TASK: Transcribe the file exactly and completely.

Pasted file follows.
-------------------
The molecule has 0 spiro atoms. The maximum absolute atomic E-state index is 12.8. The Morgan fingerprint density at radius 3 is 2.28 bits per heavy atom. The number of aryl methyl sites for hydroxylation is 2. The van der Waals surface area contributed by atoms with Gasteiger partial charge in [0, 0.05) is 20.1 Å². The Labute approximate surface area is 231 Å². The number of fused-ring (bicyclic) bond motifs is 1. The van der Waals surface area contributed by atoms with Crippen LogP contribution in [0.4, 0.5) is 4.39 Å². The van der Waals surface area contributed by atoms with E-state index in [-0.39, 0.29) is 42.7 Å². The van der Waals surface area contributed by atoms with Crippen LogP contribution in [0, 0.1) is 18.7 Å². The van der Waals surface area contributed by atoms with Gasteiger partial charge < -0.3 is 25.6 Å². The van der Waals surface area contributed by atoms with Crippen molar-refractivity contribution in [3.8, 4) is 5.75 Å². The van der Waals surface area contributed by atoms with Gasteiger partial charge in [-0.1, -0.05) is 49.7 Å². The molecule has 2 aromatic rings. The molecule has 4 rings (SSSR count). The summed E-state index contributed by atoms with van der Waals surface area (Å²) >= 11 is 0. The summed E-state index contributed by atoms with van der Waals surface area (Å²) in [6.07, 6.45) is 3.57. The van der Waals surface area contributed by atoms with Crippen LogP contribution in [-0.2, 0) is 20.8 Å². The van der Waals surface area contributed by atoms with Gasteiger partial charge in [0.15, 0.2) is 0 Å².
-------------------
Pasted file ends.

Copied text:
The molecule has 0 spiro atoms. The maximum absolute atomic E-state index is 12.8. The Morgan fingerprint density at radius 3 is 2.28 bits per heavy atom. The number of aryl methyl sites for hydroxylation is 2. The van der Waals surface area contributed by atoms with Gasteiger partial charge in [0, 0.05) is 20.1 Å². The Labute approximate surface area is 231 Å². The number of fused-ring (bicyclic) bond motifs is 1. The van der Waals surface area contributed by atoms with Crippen LogP contribution in [0.4, 0.5) is 4.39 Å². The van der Waals surface area contributed by atoms with E-state index in [-0.39, 0.29) is 42.7 Å². The van der Waals surface area contributed by atoms with Crippen LogP contribution in [0, 0.1) is 18.7 Å². The van der Waals surface area contributed by atoms with Gasteiger partial charge < -0.3 is 25.6 Å². The van der Waals surface area contributed by atoms with Crippen molar-refractivity contribution in [3.8, 4) is 5.75 Å². The van der Waals surface area contributed by atoms with Gasteiger partial charge in [-0.1, -0.05) is 49.7 Å². The molecule has 2 aromatic rings. The molecule has 4 rings (SSSR count). The summed E-state index contributed by atoms with van der Waals surface area (Å²) >= 11 is 0. The summed E-state index contributed by atoms with van der Waals surface area (Å²) in [6.07, 6.45) is 3.57. The van der Waals surface area contributed by atoms with Crippen LogP contribution in [-0.2, 0) is 20.8 Å². The van der Waals surface area contributed by atoms with Gasteiger partial charge in [0.15, 0.2) is 0 Å².